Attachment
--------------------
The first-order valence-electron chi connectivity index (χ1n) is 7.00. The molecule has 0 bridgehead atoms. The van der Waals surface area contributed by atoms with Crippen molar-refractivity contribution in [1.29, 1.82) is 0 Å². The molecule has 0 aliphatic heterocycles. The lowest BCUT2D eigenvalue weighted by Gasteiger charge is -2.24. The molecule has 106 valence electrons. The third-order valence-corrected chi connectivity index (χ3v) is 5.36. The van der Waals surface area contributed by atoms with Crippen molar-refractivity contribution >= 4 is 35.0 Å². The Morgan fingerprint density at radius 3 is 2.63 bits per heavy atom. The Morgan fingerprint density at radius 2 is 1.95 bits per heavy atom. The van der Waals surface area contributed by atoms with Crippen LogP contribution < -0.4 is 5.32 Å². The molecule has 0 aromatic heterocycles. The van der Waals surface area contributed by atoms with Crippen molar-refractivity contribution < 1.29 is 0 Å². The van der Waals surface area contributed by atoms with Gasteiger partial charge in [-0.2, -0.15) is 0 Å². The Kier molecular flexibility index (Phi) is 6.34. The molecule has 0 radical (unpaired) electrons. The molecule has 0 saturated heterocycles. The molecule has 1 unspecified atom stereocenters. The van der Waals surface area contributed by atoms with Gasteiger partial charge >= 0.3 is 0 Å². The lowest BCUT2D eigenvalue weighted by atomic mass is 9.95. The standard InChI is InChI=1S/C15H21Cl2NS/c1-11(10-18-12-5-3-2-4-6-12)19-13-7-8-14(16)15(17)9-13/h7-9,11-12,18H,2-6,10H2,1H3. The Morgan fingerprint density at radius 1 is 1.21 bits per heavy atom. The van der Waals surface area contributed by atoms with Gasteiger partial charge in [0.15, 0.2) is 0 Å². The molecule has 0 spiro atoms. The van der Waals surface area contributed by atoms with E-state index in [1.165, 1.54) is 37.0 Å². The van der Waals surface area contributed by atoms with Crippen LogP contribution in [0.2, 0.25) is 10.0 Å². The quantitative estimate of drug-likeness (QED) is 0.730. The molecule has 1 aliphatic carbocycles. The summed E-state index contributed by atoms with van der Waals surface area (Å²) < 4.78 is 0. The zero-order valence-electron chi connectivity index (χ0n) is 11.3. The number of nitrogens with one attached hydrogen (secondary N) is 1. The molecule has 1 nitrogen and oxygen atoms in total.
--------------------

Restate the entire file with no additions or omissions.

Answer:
The first-order valence-electron chi connectivity index (χ1n) is 7.00. The molecule has 0 bridgehead atoms. The van der Waals surface area contributed by atoms with Crippen molar-refractivity contribution in [1.29, 1.82) is 0 Å². The molecule has 0 aliphatic heterocycles. The lowest BCUT2D eigenvalue weighted by Gasteiger charge is -2.24. The molecule has 106 valence electrons. The third-order valence-corrected chi connectivity index (χ3v) is 5.36. The van der Waals surface area contributed by atoms with Crippen molar-refractivity contribution >= 4 is 35.0 Å². The Morgan fingerprint density at radius 3 is 2.63 bits per heavy atom. The Morgan fingerprint density at radius 2 is 1.95 bits per heavy atom. The van der Waals surface area contributed by atoms with Crippen LogP contribution < -0.4 is 5.32 Å². The molecule has 0 aromatic heterocycles. The van der Waals surface area contributed by atoms with Crippen molar-refractivity contribution < 1.29 is 0 Å². The van der Waals surface area contributed by atoms with Gasteiger partial charge in [-0.2, -0.15) is 0 Å². The Kier molecular flexibility index (Phi) is 6.34. The molecule has 0 radical (unpaired) electrons. The molecule has 0 saturated heterocycles. The molecule has 1 unspecified atom stereocenters. The van der Waals surface area contributed by atoms with Gasteiger partial charge >= 0.3 is 0 Å². The lowest BCUT2D eigenvalue weighted by atomic mass is 9.95. The standard InChI is InChI=1S/C15H21Cl2NS/c1-11(10-18-12-5-3-2-4-6-12)19-13-7-8-14(16)15(17)9-13/h7-9,11-12,18H,2-6,10H2,1H3. The Morgan fingerprint density at radius 1 is 1.21 bits per heavy atom. The van der Waals surface area contributed by atoms with Gasteiger partial charge in [0.15, 0.2) is 0 Å². The molecule has 0 spiro atoms. The van der Waals surface area contributed by atoms with E-state index in [1.165, 1.54) is 37.0 Å². The van der Waals surface area contributed by atoms with Crippen LogP contribution in [0.2, 0.25) is 10.0 Å². The quantitative estimate of drug-likeness (QED) is 0.730. The molecule has 1 aliphatic carbocycles. The summed E-state index contributed by atoms with van der Waals surface area (Å²) < 4.78 is 0. The zero-order valence-electron chi connectivity index (χ0n) is 11.3. The number of nitrogens with one attached hydrogen (secondary N) is 1. The molecule has 1 nitrogen and oxygen atoms in total.